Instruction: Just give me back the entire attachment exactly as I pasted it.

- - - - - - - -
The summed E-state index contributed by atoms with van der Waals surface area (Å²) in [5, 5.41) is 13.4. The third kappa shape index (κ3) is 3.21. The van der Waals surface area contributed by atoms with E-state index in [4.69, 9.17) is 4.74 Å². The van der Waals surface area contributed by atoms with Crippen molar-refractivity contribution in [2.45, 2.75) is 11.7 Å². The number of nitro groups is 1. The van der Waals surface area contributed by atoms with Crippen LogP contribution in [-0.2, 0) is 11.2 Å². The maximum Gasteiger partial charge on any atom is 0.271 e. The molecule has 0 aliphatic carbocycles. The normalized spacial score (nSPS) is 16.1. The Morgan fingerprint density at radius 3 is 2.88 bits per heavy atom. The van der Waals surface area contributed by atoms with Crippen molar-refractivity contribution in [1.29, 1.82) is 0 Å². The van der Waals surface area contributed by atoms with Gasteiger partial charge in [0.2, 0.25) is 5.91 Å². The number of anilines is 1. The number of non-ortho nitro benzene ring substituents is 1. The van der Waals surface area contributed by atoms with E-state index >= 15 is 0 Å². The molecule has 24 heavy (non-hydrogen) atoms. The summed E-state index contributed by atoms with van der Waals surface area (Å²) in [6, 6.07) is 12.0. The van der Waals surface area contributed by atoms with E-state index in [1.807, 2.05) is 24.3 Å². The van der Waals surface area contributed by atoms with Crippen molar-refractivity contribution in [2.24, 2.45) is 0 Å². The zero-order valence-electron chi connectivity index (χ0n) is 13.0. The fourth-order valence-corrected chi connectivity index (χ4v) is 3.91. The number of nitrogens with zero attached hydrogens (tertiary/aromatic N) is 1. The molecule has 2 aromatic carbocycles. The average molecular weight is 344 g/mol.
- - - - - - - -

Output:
The summed E-state index contributed by atoms with van der Waals surface area (Å²) in [5, 5.41) is 13.4. The third kappa shape index (κ3) is 3.21. The van der Waals surface area contributed by atoms with E-state index in [4.69, 9.17) is 4.74 Å². The van der Waals surface area contributed by atoms with Crippen molar-refractivity contribution in [2.45, 2.75) is 11.7 Å². The number of nitro groups is 1. The van der Waals surface area contributed by atoms with Crippen LogP contribution in [-0.2, 0) is 11.2 Å². The maximum Gasteiger partial charge on any atom is 0.271 e. The molecule has 0 aliphatic carbocycles. The normalized spacial score (nSPS) is 16.1. The Morgan fingerprint density at radius 3 is 2.88 bits per heavy atom. The van der Waals surface area contributed by atoms with Crippen molar-refractivity contribution in [1.29, 1.82) is 0 Å². The van der Waals surface area contributed by atoms with Gasteiger partial charge in [0.2, 0.25) is 5.91 Å². The number of anilines is 1. The number of non-ortho nitro benzene ring substituents is 1. The van der Waals surface area contributed by atoms with E-state index >= 15 is 0 Å². The molecule has 24 heavy (non-hydrogen) atoms. The summed E-state index contributed by atoms with van der Waals surface area (Å²) in [6, 6.07) is 12.0. The van der Waals surface area contributed by atoms with E-state index in [1.807, 2.05) is 24.3 Å². The van der Waals surface area contributed by atoms with Crippen molar-refractivity contribution in [2.24, 2.45) is 0 Å². The zero-order valence-electron chi connectivity index (χ0n) is 13.0. The fourth-order valence-corrected chi connectivity index (χ4v) is 3.91. The number of nitrogens with zero attached hydrogens (tertiary/aromatic N) is 1. The molecule has 2 aromatic carbocycles. The average molecular weight is 344 g/mol.